Imagine ordering something off of Amazon, thinking everything’s all sweet and normal. Then a couple of days after receiving your package, you have both Amazon and the police coming at your neck. This was the unfortunate case for one pastor in the Bronx after he mistakenly bought a Macbook which contained an oil company’s ‘sensitive information’. I know it sounds like the plot of an ‘Enemy of the State’ sequel starring Will Smith, but trust me when I tell you, this is real.
Bronx pastor Tyrone Holmes thought he’d purchased a new Macbook on Amazon, but instead he was sent a laptop that previously belonged to a secretive oil pump company.
The company asked the NYPD to get the computer back, and the police warned he would be placed under arrest unless he returned the 15-inch laptop, an ongoing lawsuit alleges.
Holmes ordered the $1,799.99 Macbook Pro on June 22, 2016, along with a $345.50 AppleCare protection plan, according to his Manhattan Federal Court suit.
But on Sept. 8, NYPD Detective Rodrigo Caballero rolled up to Holmes’ home and started asking his neighbors where he was, the suit states.
Caballero called Holmes the next day and informed him that his Macbook contained “sensitive” surveillance software — and that he and other cops went to his home to take the device.
“When I was at church playing for a funeral, they descended on my residence like I was a criminal, asking if they knew where I was,” the 49-year-old told the Daily News. “My neighbors have not looked at me the same.”
When Caballero called again on Sept. 10, Holmes said his estranged wife had the laptop, and that he didn’t know her whereabouts.
But the detective kept calling and, “due to the increasingly threatening nature of the communications,” Holmes lawyered up on Sept. 12, he says in his June 16 lawsuit.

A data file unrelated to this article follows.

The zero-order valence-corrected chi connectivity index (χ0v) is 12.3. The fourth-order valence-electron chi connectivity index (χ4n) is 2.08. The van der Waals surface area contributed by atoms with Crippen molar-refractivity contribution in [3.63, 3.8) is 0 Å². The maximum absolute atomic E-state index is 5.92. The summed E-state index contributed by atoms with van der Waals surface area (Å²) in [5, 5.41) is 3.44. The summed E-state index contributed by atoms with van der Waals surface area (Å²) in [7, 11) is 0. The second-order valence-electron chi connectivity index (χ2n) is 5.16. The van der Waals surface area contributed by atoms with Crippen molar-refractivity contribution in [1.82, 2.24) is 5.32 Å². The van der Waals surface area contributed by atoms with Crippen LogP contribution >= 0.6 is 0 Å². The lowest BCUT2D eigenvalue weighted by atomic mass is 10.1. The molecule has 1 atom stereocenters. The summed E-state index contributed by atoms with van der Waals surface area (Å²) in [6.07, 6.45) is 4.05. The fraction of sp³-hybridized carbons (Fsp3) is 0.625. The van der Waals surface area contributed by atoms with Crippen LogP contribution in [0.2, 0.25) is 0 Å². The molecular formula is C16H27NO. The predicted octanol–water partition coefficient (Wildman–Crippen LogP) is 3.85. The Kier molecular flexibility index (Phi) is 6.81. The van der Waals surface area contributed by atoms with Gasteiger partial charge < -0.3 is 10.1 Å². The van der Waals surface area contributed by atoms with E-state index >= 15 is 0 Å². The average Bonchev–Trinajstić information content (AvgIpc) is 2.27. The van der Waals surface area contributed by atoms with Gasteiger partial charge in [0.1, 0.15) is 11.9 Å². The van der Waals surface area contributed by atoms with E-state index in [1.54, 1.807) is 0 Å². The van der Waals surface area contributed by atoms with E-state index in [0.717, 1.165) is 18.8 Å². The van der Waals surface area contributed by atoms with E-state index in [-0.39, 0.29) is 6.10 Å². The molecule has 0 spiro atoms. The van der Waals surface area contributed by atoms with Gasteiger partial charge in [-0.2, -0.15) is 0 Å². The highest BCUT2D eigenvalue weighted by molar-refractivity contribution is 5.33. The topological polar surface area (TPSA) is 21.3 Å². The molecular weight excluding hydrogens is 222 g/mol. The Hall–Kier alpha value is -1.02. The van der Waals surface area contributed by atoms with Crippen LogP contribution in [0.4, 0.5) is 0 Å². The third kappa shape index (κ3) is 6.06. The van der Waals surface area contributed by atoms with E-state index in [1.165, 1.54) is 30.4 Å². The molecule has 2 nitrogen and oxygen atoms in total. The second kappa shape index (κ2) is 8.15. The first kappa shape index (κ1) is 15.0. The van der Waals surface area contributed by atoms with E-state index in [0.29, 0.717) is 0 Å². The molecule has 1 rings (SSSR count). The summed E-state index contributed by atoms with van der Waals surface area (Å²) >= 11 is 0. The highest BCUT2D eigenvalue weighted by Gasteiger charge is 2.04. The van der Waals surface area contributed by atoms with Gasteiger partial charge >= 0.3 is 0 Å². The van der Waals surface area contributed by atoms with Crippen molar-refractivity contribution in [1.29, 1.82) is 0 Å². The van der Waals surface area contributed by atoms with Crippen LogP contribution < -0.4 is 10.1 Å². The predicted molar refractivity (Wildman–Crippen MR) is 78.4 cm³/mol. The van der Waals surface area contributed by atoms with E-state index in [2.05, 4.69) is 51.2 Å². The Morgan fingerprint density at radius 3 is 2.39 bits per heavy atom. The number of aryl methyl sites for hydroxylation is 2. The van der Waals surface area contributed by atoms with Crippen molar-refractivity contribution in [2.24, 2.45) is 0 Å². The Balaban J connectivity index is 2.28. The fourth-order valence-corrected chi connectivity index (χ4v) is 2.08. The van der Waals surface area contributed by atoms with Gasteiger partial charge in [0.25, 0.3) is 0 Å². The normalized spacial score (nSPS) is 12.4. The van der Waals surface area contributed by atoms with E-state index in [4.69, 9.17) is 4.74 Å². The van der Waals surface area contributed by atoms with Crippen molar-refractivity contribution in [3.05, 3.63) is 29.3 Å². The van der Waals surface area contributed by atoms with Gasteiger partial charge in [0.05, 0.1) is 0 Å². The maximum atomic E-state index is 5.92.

When Holmes’ lawyer, Jeff Garfin, spoke to Caballero, the detective told him the laptop belonged to CheckPoint Fluidic Systems International, and “contained sensitive surveillance software.”
During that conversation, Caballero told Garfin he could arrest Holmes if the Macbook wasn’t returned.
Garfin demanded proof from Caballero, and he was forwarded a letter from Bobbi Jo Bridges, CheckPoint’s vice president of operations.
According to Holmes’ complaint, as well as a copy of the letter attached to his lawsuit, Bridges said the Mandeville, La., company wouldn’t push for the pastor’s arrest if the computer were returned ASAP.
“Please be advised that our Information Security department has ascertained information proving that your client is in possession of our equipment,” Bridges wrote.
“This equipment has been tracked since leaving our facility. We have legally collected ample information to prove that your client is in possession of property belonging to CheckPoint Fluidic Systems International … If this equipment is returned immediately, in its original condition complete with all original parts and pieces, we will not move further to pursue legal action.”
“As a further condition of this agreement, I would require this matter be resolved through our mutual contact at the NYPD, Detective Rodrigo Caballero. I see no reason for your client, Mr. Holmes, to have any knowledge of our organization or its employees.
“To conclude our arrangement, please certify that our organization and staff shall remain anonymous to your client,” said the letter, which Holmes attached to his civil suit.
Holmes kept trying to get the computer back — and his lawyer explained as much to the detective — but they said Caballero wouldn’t let up.
“This was a daily event,” Garfin said.
On Sept. 21, the detective told Garfin he would arrest Holmes for criminal possession of stolen property in the fourth degree. The detective also said Holmes had to surrender to the 47th Precinct, in Woodlawn, at 1 p.m. on Sept. 22.
“They started putting lines in the sand,” Garfin told The News. “They were threatening to charge him with a class-E felony.”
They managed to buy some time, and Holmes didn’t get arrested.
Holmes retrieved the laptop from his ex several weeks later and was cleared — but he says has not yet received a refund for the laptop.
“I was a wreck,” Holmes said. “You hear all these stories about jail …”
CheckPoint did not immediately return a request for comment Wednesday.
Both Amazon and Apple declined comment.
Garfin represented Holmes in the criminal matter. Holmes filed the civil lawsuit on his own.